Tuesday, October 3, 2023 Oct 3, 2023
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Food & Drink

Resolutions for the Home Cook: How to Get Better in the Kitchen

Are you resolved to improve your culinary skills in 2022? Let us dispatch some resolution inspiration.
By Adrian Zuñiga |
Andrea Chavez

Every January, as we transition out of our holiday stretch pants, we’re accustomed to the ubiquitous language of advertising pushing us to discover a better version of ourselves in the new year: join this gym, sign up for this meal prep service, trade in your martini for a juice cleanse. After the last two years, maybe we deserve to be a little more gentle on ourselves when envisioning goals for 2022. 

For many, that might be as simple as committing to cooking more at home. While Dallas fortunately has no shortage of amazing restaurants to dine from, there’s something about the gratification from successfully cooking a new recipe to enjoy alone or share with others. As an avid home cook, I can attest to this, and I love to encourage anyone looking to get more comfortable in the kitchen. For those up for the challenge, I’ve assembled a brief list of cooking resolutions that can help this journey be its most successful and enjoyable.

Don’t Stress About the “Diet.”

Approach what you cook at home from a perspective of what makes you feel good. It’s easy to fall in the diet-obsessed trap surrounding food this time of year, but trust me, if you work with quality ingredients you’re already nourishing your body in a meaningful way. The pleasure of cooking a dish is inextricably linked to the pleasure of eating it—so it’d be a challenge to stay on track if you’re not enjoying what’s on your plate. My own recent fitness goals have altered what I choose to cook on a regular basis, but at the end of the day I never deny myself the pleasure food has to offer. Tonight, I may be opting for a leaner turkey chili, but I don’t plan on skimping on the dollop of fatty sour cream.

Get Salty!

The biggest thing you can do to up your home cooking game is really quite simple: season properly. No one wants to eat bland food, and often the biggest culprit is under-salting. My advice? Use kosher salt and get a salt well. I can’t tell you how much my own cooking improved when I switched to kosher salt. Diamond Crystal is my brand of choice; the shape of its granules sticks to food beautifully and lower salinity allows you to season more liberally without oversalting.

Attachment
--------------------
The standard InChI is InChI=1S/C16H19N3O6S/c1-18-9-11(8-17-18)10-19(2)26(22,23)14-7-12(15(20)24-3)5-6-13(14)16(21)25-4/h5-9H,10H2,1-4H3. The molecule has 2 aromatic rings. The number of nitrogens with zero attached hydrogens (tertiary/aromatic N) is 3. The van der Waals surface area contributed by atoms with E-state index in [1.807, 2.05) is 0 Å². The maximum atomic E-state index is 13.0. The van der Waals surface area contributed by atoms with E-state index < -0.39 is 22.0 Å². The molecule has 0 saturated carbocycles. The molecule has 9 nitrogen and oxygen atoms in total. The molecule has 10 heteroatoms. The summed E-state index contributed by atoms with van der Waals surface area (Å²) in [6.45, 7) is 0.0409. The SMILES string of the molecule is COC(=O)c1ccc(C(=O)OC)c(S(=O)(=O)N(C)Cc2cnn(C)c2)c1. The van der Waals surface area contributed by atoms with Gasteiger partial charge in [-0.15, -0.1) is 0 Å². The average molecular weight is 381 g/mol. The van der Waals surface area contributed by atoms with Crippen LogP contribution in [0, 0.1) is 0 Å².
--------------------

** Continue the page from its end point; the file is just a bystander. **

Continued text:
For those of you relying on a salt shaker or grinder, I implore you to explore the liberation of a salt well—also known as a salt cellar, salt keeper, or a salt pig. Whether you need to dump a heaping volume into a pot of pasta water or scoop a measured amount, may the salt well be your new best friend in better controlling your salting. Any vessel with a lid will work (I found mine in the $5 bins at Target!), but I recommend something wide enough to accommodate a strong four-finger pinch. 

Find a Cookbook That Inspires You.

I learned to cook through cookbooks. They’re my favorite way to explore new dishes to make. The world is your oyster when it comes to finding a cookbook that interests you. It could be focused on a cuisine you enjoy or written by a food celebrity that you adore. Beyond the recipes, I often find other texts and essays in these books to be extremely insightful as they share stories that bring meaning to the food and make me more excited to cook from it. 

Recently I’ve been enjoying Carla Lalli Music’s That Sounds So Good, which is conveniently categorized into sections with recipes great for quicker, weeknight meals or those better suited for the weekend when one might have more time to devote in the kitchen. Last fall, this book pulled me out of a period when cooking was beginning to feel like a chore. That’s a testament to the power of a staple cookbook. 

Support Local Businesses.

Switch things up by sourcing ingredients from a small business. You might find a specialty cheese shop (hello, Scardello and Mozzarella Co.), or a butcher who offers custom cuts of meat that are hard to find at your big box stores (we love these butcher shops). A visit to the Dallas Farmers Market might introduce you to a vendor whose goods inspire your next menu. For me, all it takes is a trip to Jimmy’s Food Store to get excited about a long-simmered bolognese on a Sunday or a board of cheese and salumi for friends. 

If you’re not brave enough to take on Dry January, might I also suggest finding a wine and spirit shop for something to wash it all down with. My go-tos are Bar & Garden and Neighborhood Cellar, where you can always find something exciting to pop open. In a time where small businesses could use the patronage, this resolution is an all-around win-win situation.  

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